Dr. Keppler-Noreuil’s clinical and research interests have included clinical delineation of multiple malformation syndromes, and studies of epidemiology and pathogenesis of birth defects, inherited and chromosomal disorders. As the Clinical Director of Birth Defects, Iowa Registry for Congenital & Inherited Disorders (IRCID) from 1997-2012, she oversaw cases ascertained by the IRCID, and as Co-Investigator contributed to the development of case classification guidelines for the National Birth Defect Prevention Study (NBDPS), a multicenter study of genetic and environmental risk factor of over 30 major birth defects, as well as being the reviewer /classifier for NBDPS cases. Her recent research involving the Centers for Birth Defects Research and Prevention (CBDRP) data have been descriptive and genetics studies of cloacal exstrophy, Dandy-Walker malformation and hydrocephalus.
More recently, Dr. Keppler-Noreuil has led studies of clinical characterization, genetic studies, and therapeutic interventions, namely clinical drug treatment trials for somatic overgrowth and vascular malformation disorders, including Proteus syndrome and PIK3CA-related overgrowth spectrum (PROS). She and her colleagues at the National Human Genome Research Institute (NHGRI) completed a Phase 0/1 clinical drug treatment trial with an AKT1 inhibitor for Proteus syndrome, Pharmacodynamic study of Miransertib in individuals with Proteus Syndrome in the American Journal of Human Genetics in 2019. In addition, with colleagues from NHGRI, Cambridge University and University of Dijon, they completed and published results of an open-label drug treatment trial for PROS, including patients with CLOVES syndrome: Safety and efficacy of low-dose sirolimus in the PIK3CA-related overgrowth spectrum in Genetics in Medicine in 2019. Her published studies of PROS and Proteus syndrome comprise descriptive analyses of craniofacial abnormalities, cardiac, risk factors for thromboembolism, and prevalence and complications of vascular malformations and tumors.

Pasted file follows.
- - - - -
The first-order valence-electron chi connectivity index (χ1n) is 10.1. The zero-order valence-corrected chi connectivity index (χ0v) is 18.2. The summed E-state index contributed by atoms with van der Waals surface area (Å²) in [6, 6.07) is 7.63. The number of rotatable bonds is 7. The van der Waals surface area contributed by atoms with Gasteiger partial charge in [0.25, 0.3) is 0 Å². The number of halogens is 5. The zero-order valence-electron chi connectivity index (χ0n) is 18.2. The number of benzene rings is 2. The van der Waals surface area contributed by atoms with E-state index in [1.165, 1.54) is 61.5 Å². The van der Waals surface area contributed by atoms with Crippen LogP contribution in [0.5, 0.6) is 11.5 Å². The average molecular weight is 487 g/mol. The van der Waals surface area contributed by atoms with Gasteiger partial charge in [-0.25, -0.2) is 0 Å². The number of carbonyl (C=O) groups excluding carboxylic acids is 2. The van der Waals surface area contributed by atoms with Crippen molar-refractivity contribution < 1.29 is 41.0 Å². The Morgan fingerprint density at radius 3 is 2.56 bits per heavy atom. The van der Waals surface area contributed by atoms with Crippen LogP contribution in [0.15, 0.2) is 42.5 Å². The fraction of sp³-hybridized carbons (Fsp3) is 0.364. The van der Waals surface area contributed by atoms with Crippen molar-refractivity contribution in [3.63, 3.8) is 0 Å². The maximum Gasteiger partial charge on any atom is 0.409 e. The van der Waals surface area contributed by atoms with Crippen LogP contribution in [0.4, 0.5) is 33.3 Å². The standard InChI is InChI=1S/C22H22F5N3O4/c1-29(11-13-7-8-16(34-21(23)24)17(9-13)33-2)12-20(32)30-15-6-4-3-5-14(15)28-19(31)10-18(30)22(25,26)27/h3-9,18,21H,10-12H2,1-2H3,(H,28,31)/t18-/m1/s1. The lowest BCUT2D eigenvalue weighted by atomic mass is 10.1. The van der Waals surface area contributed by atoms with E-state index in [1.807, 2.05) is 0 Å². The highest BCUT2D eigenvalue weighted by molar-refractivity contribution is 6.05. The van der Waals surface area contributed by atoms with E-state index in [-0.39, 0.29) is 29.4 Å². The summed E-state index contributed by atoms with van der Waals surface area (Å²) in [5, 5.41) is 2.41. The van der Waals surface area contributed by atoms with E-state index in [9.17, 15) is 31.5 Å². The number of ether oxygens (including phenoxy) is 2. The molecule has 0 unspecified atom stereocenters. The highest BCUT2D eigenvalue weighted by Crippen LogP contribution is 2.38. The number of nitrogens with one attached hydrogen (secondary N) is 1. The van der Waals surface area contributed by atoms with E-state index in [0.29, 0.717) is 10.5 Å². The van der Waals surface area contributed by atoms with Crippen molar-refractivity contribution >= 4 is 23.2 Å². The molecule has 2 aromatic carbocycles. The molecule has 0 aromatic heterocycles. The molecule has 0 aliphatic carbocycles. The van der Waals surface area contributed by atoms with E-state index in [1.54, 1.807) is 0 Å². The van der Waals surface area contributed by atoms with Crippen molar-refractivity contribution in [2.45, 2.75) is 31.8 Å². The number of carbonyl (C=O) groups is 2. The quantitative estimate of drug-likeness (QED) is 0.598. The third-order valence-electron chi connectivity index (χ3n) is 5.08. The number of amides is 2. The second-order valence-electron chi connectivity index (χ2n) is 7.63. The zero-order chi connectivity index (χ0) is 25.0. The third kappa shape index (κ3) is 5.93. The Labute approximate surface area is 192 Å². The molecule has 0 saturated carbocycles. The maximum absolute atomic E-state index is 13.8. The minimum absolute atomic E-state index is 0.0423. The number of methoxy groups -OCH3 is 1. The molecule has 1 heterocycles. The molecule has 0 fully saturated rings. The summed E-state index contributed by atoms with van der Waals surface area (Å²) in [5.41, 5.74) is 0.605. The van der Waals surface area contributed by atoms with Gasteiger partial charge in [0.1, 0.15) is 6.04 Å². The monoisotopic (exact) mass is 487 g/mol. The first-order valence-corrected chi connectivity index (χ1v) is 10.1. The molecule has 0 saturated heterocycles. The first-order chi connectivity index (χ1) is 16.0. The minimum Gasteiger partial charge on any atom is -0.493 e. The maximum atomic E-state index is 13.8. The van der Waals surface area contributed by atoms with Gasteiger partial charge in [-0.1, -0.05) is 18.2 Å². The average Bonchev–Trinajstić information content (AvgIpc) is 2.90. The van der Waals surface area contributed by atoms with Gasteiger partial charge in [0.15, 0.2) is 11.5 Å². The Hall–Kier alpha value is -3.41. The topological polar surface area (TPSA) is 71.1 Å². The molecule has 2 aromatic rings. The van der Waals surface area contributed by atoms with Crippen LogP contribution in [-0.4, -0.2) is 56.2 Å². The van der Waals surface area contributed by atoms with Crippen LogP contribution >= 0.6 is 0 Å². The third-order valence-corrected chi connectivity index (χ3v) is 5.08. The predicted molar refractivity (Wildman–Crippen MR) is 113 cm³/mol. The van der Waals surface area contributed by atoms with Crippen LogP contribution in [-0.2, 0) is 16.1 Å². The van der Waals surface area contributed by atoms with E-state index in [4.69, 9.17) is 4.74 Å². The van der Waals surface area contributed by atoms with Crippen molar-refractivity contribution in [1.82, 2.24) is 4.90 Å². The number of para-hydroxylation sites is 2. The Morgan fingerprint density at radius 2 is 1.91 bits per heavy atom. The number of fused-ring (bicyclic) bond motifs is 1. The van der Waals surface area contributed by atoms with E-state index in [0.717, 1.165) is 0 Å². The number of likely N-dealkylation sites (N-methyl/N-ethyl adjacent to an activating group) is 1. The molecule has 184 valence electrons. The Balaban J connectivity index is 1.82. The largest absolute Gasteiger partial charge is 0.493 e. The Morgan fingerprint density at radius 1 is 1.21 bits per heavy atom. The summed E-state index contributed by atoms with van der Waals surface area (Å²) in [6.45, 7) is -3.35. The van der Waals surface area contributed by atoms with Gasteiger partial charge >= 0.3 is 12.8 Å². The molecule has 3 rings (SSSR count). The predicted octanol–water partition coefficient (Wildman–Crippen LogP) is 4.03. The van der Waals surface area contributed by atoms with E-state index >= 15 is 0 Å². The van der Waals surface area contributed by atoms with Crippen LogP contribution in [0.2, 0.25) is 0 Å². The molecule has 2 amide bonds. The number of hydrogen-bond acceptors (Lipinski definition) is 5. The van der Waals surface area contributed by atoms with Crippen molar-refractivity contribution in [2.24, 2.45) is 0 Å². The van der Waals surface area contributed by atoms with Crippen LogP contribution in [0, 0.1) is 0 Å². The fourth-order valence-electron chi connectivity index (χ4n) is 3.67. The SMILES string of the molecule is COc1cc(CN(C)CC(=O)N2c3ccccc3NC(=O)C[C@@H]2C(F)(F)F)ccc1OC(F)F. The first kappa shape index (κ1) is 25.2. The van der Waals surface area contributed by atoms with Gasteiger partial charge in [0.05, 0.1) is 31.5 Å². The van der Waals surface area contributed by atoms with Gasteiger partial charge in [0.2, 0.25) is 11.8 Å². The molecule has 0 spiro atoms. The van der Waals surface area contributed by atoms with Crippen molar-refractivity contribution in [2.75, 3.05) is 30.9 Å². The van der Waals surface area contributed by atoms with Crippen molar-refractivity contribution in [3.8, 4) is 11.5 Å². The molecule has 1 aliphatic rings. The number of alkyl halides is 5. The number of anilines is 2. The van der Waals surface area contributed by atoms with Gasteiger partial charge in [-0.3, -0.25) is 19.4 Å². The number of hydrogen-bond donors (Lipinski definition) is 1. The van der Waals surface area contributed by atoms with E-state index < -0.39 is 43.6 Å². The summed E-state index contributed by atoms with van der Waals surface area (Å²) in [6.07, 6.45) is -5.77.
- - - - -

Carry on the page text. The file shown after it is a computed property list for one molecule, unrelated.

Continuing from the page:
Ralitsa Madsen, PhD
- Sir Henry Wellcome Fellow
- UCL Cancer Institute, UK